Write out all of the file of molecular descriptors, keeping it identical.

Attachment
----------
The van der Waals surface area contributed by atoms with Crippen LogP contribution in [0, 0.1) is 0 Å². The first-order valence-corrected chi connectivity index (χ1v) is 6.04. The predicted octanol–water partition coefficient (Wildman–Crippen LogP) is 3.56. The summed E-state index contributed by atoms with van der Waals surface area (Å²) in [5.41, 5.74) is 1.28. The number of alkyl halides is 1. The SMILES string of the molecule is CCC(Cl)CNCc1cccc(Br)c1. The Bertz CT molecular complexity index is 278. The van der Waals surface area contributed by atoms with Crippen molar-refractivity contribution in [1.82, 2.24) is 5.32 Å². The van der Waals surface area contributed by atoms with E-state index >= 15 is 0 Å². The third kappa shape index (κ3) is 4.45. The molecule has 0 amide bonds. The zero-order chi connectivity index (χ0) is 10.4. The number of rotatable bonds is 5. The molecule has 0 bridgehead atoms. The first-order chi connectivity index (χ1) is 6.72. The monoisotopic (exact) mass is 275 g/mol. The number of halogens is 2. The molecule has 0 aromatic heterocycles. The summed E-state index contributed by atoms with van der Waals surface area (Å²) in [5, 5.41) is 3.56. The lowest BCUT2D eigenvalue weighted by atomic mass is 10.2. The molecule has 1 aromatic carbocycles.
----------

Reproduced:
The van der Waals surface area contributed by atoms with Crippen LogP contribution in [0, 0.1) is 0 Å². The first-order valence-corrected chi connectivity index (χ1v) is 6.04. The predicted octanol–water partition coefficient (Wildman–Crippen LogP) is 3.56. The summed E-state index contributed by atoms with van der Waals surface area (Å²) in [5.41, 5.74) is 1.28. The number of alkyl halides is 1. The SMILES string of the molecule is CCC(Cl)CNCc1cccc(Br)c1. The Bertz CT molecular complexity index is 278. The van der Waals surface area contributed by atoms with Crippen molar-refractivity contribution in [1.82, 2.24) is 5.32 Å². The van der Waals surface area contributed by atoms with E-state index >= 15 is 0 Å². The third kappa shape index (κ3) is 4.45. The molecule has 0 amide bonds. The zero-order chi connectivity index (χ0) is 10.4. The number of rotatable bonds is 5. The molecule has 0 bridgehead atoms. The first-order chi connectivity index (χ1) is 6.72. The monoisotopic (exact) mass is 275 g/mol. The number of halogens is 2. The molecule has 0 aromatic heterocycles. The summed E-state index contributed by atoms with van der Waals surface area (Å²) in [5, 5.41) is 3.56. The lowest BCUT2D eigenvalue weighted by atomic mass is 10.2. The molecule has 1 aromatic carbocycles.